Battleship Missouri Memorial
Pearl Harbor, Hawaii
visited December, 2000
USS Missouri (BB-63) DANFS
My visit to the Missouri took place immediately after visiting the USS Arizona Memorial. The somber mood of the Arizona lifted as I climbed onboard the trolley which whisked us across the bridge to Ford Island (the longest bridge in the Hawaiian Islands), through the gates and across the island to the Missouri. Ford Island remains an active Navy Base and you cannot take your own vehicle onto the island without a Navy pass. On the short trip across Ford Island the driver pointed out the old airstrip and control tower used in World War II.
The Missouri is in excellent condition as are the other Iowas. The foundation is currently engaged in raising funds to allow more of the ship to be open. Our guide said that OSHA regulations prevent more of the ship from being open. Still, in time the Missouri will open more areas to visitors. You are welcome to visit the weather deck, climb the fire control tower to the top of the bridge structure, and wander through selected belowdeck areas. With a guided tour, you also can see CIC and visit the decoding room (minus the equipment, of course.) The foundation operates a snack shop in the aft galley, where you can munch on a hot dog and imagine you're in the Persian Gulf in 1991. Back out on the deck, examine the dent in the hull armor where a Japanese plane crashed in 1945. Be sure to see the Surrender Deck, where the Japanese and Allies signed the document that ended World War II. A plaque is embedded in the deck where the table stood that day. The Missouri is berthed approximately where USS Oklahoma was moored on December 7, 1941 (stand at the starboard rail and imagine seeing the torpedo planes gliding down the loch straight at you), and off the port quarter appears to be the remains of the pier where the oiler USS Neosho lay that morning. More recent activity was indicated on the Missouri's pier, where a fenced area contained two of her Phalanx systems, removed by the Navy for use elsewhere.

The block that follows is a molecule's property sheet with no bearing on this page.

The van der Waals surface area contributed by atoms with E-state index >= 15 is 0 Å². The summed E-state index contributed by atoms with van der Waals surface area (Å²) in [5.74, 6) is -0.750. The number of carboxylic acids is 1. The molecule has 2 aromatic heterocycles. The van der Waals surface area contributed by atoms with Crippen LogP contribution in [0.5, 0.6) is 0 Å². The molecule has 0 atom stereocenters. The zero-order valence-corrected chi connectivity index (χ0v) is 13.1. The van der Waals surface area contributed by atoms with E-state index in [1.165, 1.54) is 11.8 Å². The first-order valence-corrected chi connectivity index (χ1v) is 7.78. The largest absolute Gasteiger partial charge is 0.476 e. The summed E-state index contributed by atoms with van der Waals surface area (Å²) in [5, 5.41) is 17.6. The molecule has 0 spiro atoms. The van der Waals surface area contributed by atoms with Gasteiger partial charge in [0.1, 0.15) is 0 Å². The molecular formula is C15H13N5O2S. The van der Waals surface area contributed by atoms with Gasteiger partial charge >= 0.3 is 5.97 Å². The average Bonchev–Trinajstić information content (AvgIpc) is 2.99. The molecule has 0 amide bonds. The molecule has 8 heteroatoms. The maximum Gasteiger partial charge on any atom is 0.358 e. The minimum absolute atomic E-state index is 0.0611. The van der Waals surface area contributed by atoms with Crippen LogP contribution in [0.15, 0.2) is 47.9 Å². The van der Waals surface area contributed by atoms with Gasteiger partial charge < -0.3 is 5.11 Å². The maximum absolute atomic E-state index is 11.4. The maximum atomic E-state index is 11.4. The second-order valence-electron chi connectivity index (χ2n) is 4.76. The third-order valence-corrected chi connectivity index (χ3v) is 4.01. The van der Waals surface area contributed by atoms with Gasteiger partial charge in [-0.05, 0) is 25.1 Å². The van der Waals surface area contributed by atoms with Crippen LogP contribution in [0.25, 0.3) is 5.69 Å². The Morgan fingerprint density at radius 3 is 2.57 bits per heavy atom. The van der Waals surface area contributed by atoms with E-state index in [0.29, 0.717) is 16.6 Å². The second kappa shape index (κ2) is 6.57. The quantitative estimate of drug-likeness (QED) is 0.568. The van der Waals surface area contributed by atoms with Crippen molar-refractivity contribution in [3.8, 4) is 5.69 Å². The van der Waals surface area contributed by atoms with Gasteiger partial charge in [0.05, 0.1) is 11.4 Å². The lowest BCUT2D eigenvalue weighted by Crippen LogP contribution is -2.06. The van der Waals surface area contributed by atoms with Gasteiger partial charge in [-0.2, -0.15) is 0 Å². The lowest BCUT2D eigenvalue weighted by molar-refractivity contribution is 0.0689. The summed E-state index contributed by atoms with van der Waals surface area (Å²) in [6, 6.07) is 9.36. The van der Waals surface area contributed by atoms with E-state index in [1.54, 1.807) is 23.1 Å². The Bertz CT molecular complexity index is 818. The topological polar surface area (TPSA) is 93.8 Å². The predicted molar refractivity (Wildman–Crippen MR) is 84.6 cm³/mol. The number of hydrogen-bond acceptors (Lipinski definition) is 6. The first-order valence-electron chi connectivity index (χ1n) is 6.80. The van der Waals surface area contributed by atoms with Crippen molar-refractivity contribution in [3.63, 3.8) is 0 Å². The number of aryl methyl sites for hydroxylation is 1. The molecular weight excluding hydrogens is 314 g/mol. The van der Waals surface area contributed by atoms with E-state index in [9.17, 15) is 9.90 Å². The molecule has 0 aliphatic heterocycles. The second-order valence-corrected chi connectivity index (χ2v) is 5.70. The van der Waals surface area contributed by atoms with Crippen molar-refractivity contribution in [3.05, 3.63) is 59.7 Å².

The ship also offers sweeping views of Pearl Harbor, the Oahu mountain ranges and the Arizona Memorial. Although a good percentage of the Pacific Fleet appeared to be at sea that day, a few ships were visible at the docks. Be sure to have sunscreen and dollar bills for refreshments. Walking the decks of the Missouri in the Hawaiian sun can be a very warm experience.
Update - December, 2002
The security arrangements have dramatically changed since my visit in December 2000. Be sure to check the Missouri's website (listed below the photographs) for updated information on what items are permitted onboard and any security procedures you will need to follow.
(click on thumbnails to show the larger image)
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